Annika, Hadi & Mahdi’s legal guardian, regularly checks in with the boys at their home. She is responsible for their health and well-being as well as aiding them through the immigration process. Every unaccompanied child who arrives in Sweden is guaranteed a legal guardian, locally known as a ‘good man.’
Hadi & Mahdi arrived in Sweden at the age of 11 in October 2015, the peak of the refugee crisis. Originally from Afghanistan, they journeyed from Iran where they were living with their mother and four older sisters. They are two of over 35,000 unaccompanied refugees who arrived in Sweden in 2015 alone. When this photograph was taken in September 2016, they were still awaiting their first meeting with immigration. Since then, they have been granted permanent residency in Sweden and are now waiting to know if their mother will join them.
At the peak of the refugee crisis, Sweden received an unprecedented number of asylum-seekers. In 2015 alone, roughly 165,000 people arrived in Sweden. Many, like Hadi and Mahdi, came with the hope that their families would follow once they gained residency.
Annika checks in with Hadi during his futbol practice about attending a tournament the following weekend. She is the adult they turn to regarding their responsibilities and their privileges.
The immigration process is long and complicated. One of the challenges that many youngsters face is not being called for their first meeting with the Swedish Migration Agency until after their 18th birthday which can be up to three years after they first arrived in Sweden. This means that they are categorized as an adult and not as the child they were when they arrived, thus increasing the likelihood of deportation.
The Swedish Migration Agency cited the boys needed subsidiary protection when they were given permanent residency in Sweden. But, new laws which tighten family reunification now required Hadi and Mahdi to have refugee status for their mother and sisters to even have the possibility to follow. So, when their subsidiary protection status came, Noori immediately appealed and just this summer, the courts declared the twins refugees.
With the changing tide in government and the rise of anti-immigrant sentiments, municipalities are facing big budget cuts for immigration services. Youngsters are regularly having to relocate to new houses that are staffed with less personnel, but home to more children.
"[Life is] better if I go to my futbol and my school, I just miss my family."
Hadi sits in a meeting with Annika, personnel from the group home, and teachers from his school to talk about his progress in the classroom and address any social issues he is facing. Part of the education promise in Sweden is that every student is guaranteed one class in their native language. For Hadi and Mahdi, this is Dari.
Annika includes the boys in all of her family gatherings including vacations with her children and grandchildren. Here the boys sit outside of Annika’s home with their younger ‘cousins.’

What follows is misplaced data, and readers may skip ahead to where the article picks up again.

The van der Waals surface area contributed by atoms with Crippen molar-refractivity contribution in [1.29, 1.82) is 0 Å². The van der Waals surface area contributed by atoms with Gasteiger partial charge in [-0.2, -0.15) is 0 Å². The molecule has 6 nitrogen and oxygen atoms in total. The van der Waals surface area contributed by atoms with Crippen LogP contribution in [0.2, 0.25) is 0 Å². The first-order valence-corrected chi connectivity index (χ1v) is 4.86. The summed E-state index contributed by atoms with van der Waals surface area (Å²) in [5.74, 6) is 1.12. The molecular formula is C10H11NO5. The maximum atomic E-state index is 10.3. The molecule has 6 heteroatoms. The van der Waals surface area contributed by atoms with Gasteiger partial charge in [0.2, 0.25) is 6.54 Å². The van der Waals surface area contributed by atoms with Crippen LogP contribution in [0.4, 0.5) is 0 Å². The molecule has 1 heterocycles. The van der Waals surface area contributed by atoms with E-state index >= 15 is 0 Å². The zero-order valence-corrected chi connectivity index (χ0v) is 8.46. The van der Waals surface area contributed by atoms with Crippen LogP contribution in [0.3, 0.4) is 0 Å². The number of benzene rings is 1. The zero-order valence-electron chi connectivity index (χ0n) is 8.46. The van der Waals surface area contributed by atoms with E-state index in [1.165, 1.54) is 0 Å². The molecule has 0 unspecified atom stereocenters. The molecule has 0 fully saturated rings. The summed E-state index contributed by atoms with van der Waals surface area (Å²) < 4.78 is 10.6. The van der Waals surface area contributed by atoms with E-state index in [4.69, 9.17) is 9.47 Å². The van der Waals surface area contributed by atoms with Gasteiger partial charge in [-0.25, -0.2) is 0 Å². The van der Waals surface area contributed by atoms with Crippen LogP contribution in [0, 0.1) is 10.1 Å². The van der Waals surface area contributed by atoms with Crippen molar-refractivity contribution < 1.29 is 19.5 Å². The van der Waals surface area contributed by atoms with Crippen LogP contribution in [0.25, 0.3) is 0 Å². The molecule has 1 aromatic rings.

One of the big challenges for newcomers in Sweden is to integrate into Swedish society, especially when coming from vastly different cultural backgrounds. When asked what is the most difficult part of socializing with their Swedish peers, the boys responded, “I don’t feel secure telling them [about our journey to Sweden] and I at the same time think that they wouldn’t understand. At their age, I don’t think they could understand.”
One challenge that arises with the legal guardian system in Sweden is jealously amongst the children. Because individuals who take on this role receive a stipend from the government, there are many people who take advantage of the system. They agree to take responsibility for too many children without putting any investment in their future. Annika is known as an exceptional guardian, especially to Hadi and Mahdi and the boys who live in their home. Many of their peers vocalize that they wish they had a 'good man' like Annika.
Hadi and Mahdi pose for a picture with Annika’s grandchildren while out for lunch at an Iranian restaurant in Lund. The young girls admire their new older ‘cousins’ and love spending time with them.
Mahdi spends time outside one of the first homes he lived in in Sweden. Because of the unprecedented number of refugees who arrived in 2015, the Swedish government had to rent out private houses to accommodate everyone who needed shelter. These facilities often have to remain in secret due to anti-immigrant violence; there have been cases of homes being burned down.
The boys often disagree about the timeline of their journey to Sweden. They were so young when they left and it was all so impulsive that many of the details have been lost. They know they crossed into Turkey where police were firing shots into the air. Then they traveled to Greece on a small boat, overloaded with 45 people with water coming flooding the bottom. Via trains and by foot, they crossed into Croatia, Serbia, Bulgaria and eventually made it to Austria, then Germany and finally to Sweden. They arrived with a plastic bag of belongings and a ring, gifted by their mother before they left Iran.
The boys have now been in Sweden for nearly two years. Their Swedish is improving as well as is their comfort with the culture. But, as they get older, issues with authority and making responsible decisions are becoming present, likely an attribute of becoming a teenager as much as being an immigrant.
Mahdi settles into his new room in a new home for unaccompanied children. He only stayed here for a couple moves before having to move again.
“I do not think of the future. I think of the past and the present,” says Hadi when asked if he feels uncertain about what is next for him and brother. “If my family comes, it will be better. If they do not come, what shall I do in Sweden?”
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